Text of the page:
The Blueprint can improve this inequity by including funding to repair unsafe drinking water systems in the Valley to their plan.  The tax is still regressive, but funding clean drinking water with its proceeds will at least direct more of the benefits to low-income communities.

Political Feasibility - Will it Pass?

The Valley is not an easy place to get voter approval for a tax increase.  And as a special tax, I believe the Blueprint proposal would require a 2/3 vote to pass.  That's a tough hurdle, and the poll results are interesting if reliable.

First, while the poll focused on the sales tax proposal - in the one question that presented both a "water consumption tax surcharge based on use" and a "special sales tax" - respondents favored the use charge over the sales tax by a nearly 2-to-1 margin.  My read on this is that a proposal as I suggested above - user charges to cover the full cost with special tax revenue to defray costs to local users meeting residency, income and acreage restrictions - would be seen as more equitable and popular to Valley voters.

Second, the poll had a note of positive news for the sales tax: 69% of the respondents said they would be "very likely" or "somewhat likely" to support a special sales tax for water.  Is this poll reliable?  Is there really that much support?  A look at the last voter poll the Institute for Leadership and Public Policy did in cooperation with Valley water users suggests there polling may be too optimistic.

In October 2018, a few weeks before the vote on the Proposition 3 water bond, the same group released a poll of likely voters in the 8 San Joaquin Valley counties that found the following support for Prop 3. 64% Yes, 10% No, and 26% Don't Know.  In reality, 50.1% of voters in the 8 counties voted No, so their polling of Valley voters missed by an enormous margin in 2018.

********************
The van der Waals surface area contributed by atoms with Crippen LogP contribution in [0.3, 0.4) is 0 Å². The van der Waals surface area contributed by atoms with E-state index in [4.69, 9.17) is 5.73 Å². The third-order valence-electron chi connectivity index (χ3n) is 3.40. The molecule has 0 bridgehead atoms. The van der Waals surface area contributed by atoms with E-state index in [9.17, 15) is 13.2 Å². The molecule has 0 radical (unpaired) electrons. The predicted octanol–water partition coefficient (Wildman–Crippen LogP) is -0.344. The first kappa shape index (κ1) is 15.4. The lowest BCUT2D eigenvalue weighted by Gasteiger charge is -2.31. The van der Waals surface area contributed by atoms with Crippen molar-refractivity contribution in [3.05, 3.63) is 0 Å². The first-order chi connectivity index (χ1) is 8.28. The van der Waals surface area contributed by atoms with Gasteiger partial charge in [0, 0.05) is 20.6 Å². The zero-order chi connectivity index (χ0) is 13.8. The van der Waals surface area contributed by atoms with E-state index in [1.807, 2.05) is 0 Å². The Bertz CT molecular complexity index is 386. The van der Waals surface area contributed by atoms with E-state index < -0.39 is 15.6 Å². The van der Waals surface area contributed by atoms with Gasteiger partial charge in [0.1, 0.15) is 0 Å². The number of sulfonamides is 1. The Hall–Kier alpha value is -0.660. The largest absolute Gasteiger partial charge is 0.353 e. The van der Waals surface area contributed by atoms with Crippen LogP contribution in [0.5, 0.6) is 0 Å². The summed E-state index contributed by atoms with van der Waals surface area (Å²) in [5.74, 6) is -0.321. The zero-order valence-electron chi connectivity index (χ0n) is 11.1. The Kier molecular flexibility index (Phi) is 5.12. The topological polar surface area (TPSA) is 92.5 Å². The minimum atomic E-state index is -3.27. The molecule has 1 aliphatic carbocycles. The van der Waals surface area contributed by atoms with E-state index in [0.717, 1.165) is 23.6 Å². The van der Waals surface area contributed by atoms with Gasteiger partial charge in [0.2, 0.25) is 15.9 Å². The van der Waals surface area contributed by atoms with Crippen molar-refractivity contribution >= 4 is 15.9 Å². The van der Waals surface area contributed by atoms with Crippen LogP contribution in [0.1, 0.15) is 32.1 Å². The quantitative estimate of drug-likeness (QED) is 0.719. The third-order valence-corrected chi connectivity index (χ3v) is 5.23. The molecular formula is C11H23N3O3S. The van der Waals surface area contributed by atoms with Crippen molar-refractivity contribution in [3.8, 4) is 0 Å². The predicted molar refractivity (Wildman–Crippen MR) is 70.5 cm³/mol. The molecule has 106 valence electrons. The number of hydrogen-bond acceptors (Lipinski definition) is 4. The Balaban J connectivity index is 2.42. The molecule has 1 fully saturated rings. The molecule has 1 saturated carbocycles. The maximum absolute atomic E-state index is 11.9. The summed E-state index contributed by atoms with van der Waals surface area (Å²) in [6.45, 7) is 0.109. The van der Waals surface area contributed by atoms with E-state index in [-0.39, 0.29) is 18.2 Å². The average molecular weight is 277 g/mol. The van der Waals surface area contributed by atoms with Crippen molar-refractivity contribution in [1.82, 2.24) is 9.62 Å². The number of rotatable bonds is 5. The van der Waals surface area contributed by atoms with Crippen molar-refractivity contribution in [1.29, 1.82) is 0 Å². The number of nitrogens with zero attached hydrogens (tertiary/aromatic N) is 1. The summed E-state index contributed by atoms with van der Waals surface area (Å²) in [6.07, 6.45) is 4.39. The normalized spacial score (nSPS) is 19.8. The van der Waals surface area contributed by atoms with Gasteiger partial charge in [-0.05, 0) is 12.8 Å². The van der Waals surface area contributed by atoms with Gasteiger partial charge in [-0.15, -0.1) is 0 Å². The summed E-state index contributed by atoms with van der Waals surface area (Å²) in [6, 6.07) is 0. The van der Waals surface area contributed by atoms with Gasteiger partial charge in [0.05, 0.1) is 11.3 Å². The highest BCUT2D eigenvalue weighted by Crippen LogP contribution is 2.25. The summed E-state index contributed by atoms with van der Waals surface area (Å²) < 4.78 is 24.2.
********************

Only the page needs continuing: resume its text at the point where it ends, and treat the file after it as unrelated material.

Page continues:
I believe the Blueprint's special sales tax will lose big as proposed.  It might have a chance if the Blueprint adjust it to be more equitable in the following ways.

  • Eliminate the 3 North San Joaquin Valley counties.
  • Add funding for safe drinking water in disadvantaged communities.
  • Propose a full cost user charge with the sales tax to defray expenses for non-wealthy water users who live in the Valley.

1 comment:

  1. Dr. Michael: I was impressed by your 8/23/20 blog post on the proposed SJV sales tax increase. It was carefully argued and well written. I like your proposals on how to improve the effectiveness and equity of the original proposal by the Water Blueprint supporters. I could only think of two points that you did not make in your post which would have supported your arguments against the sales tax increase:
    1. The large majority of the surface water used by agriculture in the five-county Blueprint area is already subsidized by taxpayers. Do wealthy farmland owners in that area need or deserve another taxpayer-funded subsidy, especially one that would be regressive?
    2. While many of those who would benefit most from the proposed sales-tax increase are indeed “Wealthy Out-of-Valley Landowners,” you could have mentioned that many of those prosperous farmland owners are actually large corporations. Many of those corporations are headquartered outside the San Joaquin Valley, because their principal owners live outside the Valley. And some of these large agricultural corporations are effectively working with State and local government agencies, local water districts, and farming groups to invest in projects to reduce their regions' dependence on imported water. This is being done thru the Integrated Regional Water Management process, helped by significant voter-approved bond funding. Economists and public finance authorities generally recommend that long-term public works projects be financed by bonds, not from sales tax receipts. - Jim Rich